Bumped: Some people have written powerful and well-informed letters, so this post has been bumped up.
The Projo puts the estimate over 200 and CCRZD is saying it was close to 300 people who turned out last night, donning dust masks to oppose the concrete plant being built off Pontiac Avenue on Marine Drive in Cranston, RI.
One thing that needs to be stressed about the DEM’s approval of this concrete plant is that one stipulation of the permit was that Cullion would remove all trucks from the premises before any threat of heavy rain. As you can see from the picture, they are already breaking the rules. What is the likelihood that they will do the things necessary to keep the plant from posing environmental hazards?
CCRZD is asking people to file objections to the approved permit for the Cullion Concrete Plant on Marine Drive.
Everyone who lives anywhere near the Cullion Concrete plant, and/or cares about our Narragansett Bay, should send a registered letter to Dr. Michael Sullivan, DEM Director, filing an objection to the new Cullion permit, Insignificant Alteration Permit #06-0557, issued on April 9, 2007.
Letter should request a public hearing and should state that the writer is formally appealing the DEM’s action. We have until April 29 to file these objections, and letters should if possible be sent by certified mail, so DEM can’t say that they did not get them. Letter should also mention the fact that although stipulation # 17 on page 3 of the permit states that all vehicles stored on site shall be removed preceding flooding events, that CCRZ&D and others have pictures of at least three vehicles under water that were not removed. Note that the permit was issued on April 9, 2007, and this violation occurred on April 16, 2007, just seven days later. If the DEM lets this one slide, then it’s a clear indication that they will do nothing about future violations.
POSTMARK DEADLINE: April 29
Frank Mattiucci, Pres.
Letters should be mailed to Dr. Michael Sullivan, DEM Director, 235 Promenade Street Providence, RI 02908-5767.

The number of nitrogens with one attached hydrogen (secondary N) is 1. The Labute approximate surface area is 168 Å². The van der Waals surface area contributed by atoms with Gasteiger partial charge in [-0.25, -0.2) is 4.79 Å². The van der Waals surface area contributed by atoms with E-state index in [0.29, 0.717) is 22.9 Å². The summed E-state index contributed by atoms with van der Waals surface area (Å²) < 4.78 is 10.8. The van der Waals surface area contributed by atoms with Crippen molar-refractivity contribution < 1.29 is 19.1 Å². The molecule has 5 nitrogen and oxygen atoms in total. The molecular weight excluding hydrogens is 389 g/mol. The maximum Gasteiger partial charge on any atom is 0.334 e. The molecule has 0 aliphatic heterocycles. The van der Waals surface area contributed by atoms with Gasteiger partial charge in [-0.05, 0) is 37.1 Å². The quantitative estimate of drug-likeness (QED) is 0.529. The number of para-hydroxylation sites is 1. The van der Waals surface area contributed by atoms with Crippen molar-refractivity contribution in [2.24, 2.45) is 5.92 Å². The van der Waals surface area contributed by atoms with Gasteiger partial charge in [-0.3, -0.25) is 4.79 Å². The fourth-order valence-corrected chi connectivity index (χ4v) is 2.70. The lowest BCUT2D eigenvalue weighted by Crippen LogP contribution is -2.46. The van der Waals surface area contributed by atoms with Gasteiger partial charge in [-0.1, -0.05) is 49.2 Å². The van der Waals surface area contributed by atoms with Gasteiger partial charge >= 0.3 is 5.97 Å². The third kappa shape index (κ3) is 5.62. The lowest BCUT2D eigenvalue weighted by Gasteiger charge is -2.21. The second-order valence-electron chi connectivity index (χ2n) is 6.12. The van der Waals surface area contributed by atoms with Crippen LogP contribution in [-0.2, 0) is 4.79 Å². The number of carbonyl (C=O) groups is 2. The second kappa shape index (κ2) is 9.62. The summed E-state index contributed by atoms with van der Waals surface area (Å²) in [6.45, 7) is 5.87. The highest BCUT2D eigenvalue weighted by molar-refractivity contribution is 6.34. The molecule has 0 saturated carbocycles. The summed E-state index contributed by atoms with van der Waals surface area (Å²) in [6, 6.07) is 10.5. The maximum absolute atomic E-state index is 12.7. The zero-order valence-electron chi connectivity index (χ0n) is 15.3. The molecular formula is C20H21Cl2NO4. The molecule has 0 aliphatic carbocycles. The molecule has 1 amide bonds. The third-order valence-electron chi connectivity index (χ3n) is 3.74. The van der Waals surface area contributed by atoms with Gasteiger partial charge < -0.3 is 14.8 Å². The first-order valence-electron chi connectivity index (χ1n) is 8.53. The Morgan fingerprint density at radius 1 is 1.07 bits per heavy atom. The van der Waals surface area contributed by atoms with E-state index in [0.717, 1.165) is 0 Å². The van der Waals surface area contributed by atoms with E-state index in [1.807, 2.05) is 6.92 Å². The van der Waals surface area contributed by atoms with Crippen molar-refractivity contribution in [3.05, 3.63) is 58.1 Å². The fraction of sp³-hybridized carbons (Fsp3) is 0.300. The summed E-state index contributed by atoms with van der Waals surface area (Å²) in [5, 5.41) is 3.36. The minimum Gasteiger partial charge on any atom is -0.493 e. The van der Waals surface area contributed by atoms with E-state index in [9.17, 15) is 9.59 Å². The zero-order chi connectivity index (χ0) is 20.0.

Feel free to use our comments section to post the letters you’ve written to the DEM. I will do so with mine, once I write it.
In today’s Chicago Tribune, Bruce Japsen reports on a recent study that sheds additional light on just how pervasively cozy the relationship between physicians and pharmaceutical companies has become in this country:
Whether it be Subway sandwiches for the office staff or reimbursement for continuing education, gifts showered upon doctors by drug- and medical device-makers have become so pervasive that they are a standard part of virtually every U.S. physician’s practice.
Despite self-policing initiatives launched by organized medical groups and the drug and device makers to curb the cozy relationship between physicians and industry, 94 percent “or virtually all” physicians have at least one type of relationship with the drug industry, according to a study scheduled to be published Thursday in the New England Journal of Medicine.
The study indicates that those self-policing initiatives are not always followed.
Consumers should care about such relationships because drug companies tend to market the latest and most expensive brand names, and gift-giving can influence prescribing behavior and therefore how much Americans spend on prescriptions, the authors said.
Drug marketing and conflicts of interest between doctors and medical product companies have come under congressional scrutiny because of their impact on costs and because of safety issues involving heavily promoted drugs, including Vioxx, the painkiller that was pulled from the market in 2004, nearly two years after studies showed it increased risks of heart attacks.
“Relationships with industry are a fundamental part of the way medicine is practiced today,” said the study’s lead researcher and co-author, Eric Campbell, an associate professor of medicine at the Institute for Health Policy at Massachusetts General Hospital and Harvard Medical School.